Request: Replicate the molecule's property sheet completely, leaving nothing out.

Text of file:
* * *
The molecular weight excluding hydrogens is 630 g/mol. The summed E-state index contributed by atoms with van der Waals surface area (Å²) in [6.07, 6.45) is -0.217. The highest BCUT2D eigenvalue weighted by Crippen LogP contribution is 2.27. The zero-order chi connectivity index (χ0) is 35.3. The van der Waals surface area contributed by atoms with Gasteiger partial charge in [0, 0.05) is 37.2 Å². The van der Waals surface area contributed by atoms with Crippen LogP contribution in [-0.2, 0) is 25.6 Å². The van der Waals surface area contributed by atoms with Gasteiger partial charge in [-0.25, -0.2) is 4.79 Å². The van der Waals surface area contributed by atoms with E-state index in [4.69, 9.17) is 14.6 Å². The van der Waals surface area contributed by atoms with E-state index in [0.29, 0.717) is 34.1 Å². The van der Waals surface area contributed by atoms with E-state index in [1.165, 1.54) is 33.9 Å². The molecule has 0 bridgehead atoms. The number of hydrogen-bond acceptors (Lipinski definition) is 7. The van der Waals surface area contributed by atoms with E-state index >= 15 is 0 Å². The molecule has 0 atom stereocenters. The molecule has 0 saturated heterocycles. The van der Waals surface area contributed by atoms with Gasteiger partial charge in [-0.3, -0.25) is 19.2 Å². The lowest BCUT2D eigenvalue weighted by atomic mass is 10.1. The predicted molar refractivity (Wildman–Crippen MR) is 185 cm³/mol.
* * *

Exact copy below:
The molecular weight excluding hydrogens is 630 g/mol. The summed E-state index contributed by atoms with van der Waals surface area (Å²) in [6.07, 6.45) is -0.217. The highest BCUT2D eigenvalue weighted by Crippen LogP contribution is 2.27. The zero-order chi connectivity index (χ0) is 35.3. The van der Waals surface area contributed by atoms with Gasteiger partial charge in [0, 0.05) is 37.2 Å². The van der Waals surface area contributed by atoms with Crippen LogP contribution in [-0.2, 0) is 25.6 Å². The van der Waals surface area contributed by atoms with Gasteiger partial charge in [-0.25, -0.2) is 4.79 Å². The van der Waals surface area contributed by atoms with E-state index in [4.69, 9.17) is 14.6 Å². The van der Waals surface area contributed by atoms with E-state index in [0.29, 0.717) is 34.1 Å². The van der Waals surface area contributed by atoms with E-state index in [1.165, 1.54) is 33.9 Å². The molecule has 0 bridgehead atoms. The number of hydrogen-bond acceptors (Lipinski definition) is 7. The van der Waals surface area contributed by atoms with E-state index >= 15 is 0 Å². The molecule has 0 atom stereocenters. The molecule has 0 saturated heterocycles. The van der Waals surface area contributed by atoms with Gasteiger partial charge in [-0.3, -0.25) is 19.2 Å². The lowest BCUT2D eigenvalue weighted by atomic mass is 10.1. The predicted molar refractivity (Wildman–Crippen MR) is 185 cm³/mol.